All appears well, at first glance, with this large-scale embrace of a word that, in years prior, was polarizing at best. True to its message that one can love men, be freely sexual, and celebrate one’s femininity (reclaiming it as a source of personal power), modern feminism has been key to banishing the old negative stereotypes associated with the “other F word”. And to its credit, one is no longer automatically presumed, by most, to be a lesbian, a “man hater”, or a prude, if one self-identifies as a feminist.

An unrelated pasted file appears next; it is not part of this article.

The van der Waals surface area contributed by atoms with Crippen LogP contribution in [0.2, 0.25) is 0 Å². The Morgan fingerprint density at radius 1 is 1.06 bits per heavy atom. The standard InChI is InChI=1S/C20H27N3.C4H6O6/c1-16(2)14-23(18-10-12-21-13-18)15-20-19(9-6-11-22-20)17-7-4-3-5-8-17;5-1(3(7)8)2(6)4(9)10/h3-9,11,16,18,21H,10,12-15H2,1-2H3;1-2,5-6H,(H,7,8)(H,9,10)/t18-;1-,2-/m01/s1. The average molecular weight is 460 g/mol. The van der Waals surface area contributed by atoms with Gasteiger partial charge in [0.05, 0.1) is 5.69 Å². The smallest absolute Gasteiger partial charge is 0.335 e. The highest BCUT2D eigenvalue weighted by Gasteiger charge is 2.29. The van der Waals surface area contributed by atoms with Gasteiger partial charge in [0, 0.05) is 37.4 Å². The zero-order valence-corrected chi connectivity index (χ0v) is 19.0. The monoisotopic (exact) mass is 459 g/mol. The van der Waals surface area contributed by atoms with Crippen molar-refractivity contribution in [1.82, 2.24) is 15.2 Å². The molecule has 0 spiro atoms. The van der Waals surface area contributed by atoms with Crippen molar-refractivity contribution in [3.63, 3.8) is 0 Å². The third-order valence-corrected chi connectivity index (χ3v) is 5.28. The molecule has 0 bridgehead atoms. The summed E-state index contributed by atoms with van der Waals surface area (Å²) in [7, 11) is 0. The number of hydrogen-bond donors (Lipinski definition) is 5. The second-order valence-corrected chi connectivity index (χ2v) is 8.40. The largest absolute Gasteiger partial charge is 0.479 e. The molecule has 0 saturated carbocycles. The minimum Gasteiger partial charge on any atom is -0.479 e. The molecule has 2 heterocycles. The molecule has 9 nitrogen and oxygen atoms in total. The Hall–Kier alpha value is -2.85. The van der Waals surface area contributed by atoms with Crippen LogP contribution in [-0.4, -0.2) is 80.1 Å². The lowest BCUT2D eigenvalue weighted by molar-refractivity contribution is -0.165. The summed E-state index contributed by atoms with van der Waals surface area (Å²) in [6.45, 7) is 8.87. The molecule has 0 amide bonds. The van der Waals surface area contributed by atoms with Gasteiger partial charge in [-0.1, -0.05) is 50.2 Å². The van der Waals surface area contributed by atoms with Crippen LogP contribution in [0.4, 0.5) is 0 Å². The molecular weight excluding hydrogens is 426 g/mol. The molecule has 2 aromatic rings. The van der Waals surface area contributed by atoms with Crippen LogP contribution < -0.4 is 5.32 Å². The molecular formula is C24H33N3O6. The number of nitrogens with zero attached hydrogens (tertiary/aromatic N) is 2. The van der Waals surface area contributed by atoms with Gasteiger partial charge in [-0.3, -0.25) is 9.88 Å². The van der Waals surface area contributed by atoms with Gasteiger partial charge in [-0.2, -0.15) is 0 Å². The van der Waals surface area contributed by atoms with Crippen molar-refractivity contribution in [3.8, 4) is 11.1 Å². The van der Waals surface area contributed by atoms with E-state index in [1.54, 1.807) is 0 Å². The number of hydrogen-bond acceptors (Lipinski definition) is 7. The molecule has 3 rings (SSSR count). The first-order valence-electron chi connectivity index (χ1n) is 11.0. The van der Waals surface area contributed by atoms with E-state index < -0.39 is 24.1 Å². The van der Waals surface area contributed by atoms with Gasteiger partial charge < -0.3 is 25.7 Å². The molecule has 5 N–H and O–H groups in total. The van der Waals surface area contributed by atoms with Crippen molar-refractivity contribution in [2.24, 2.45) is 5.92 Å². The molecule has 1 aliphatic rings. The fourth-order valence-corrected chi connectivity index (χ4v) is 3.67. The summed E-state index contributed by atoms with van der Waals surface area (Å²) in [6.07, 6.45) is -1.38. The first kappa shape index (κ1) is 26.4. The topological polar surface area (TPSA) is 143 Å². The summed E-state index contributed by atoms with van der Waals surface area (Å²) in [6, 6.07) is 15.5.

Despite the gleaming surface and celebrity endorsements, however, modern feminism – or fourth wave feminism as some has suggested (see Baumgardner 2011, Cochrane 2013, Munro 2013, Penny 2014) (1) – has been experiencing some serious criticism, even all-out backlash.  Feminism is not, in fact, new. Nor is its celebrity cachet; indeed, modern feminism is not currently doing anything truly revolutionary in terms of feminism’s perception in popular culture (even if Twitter and the news media seem to think it is). The Spice Girls were conveying roughly the same message to the masses that Beyoncé is twenty years ago, back when third wave feminism was just getting started. In fact, this last wave feminism has been bound together with celebrities and popular culture more or less since its inception.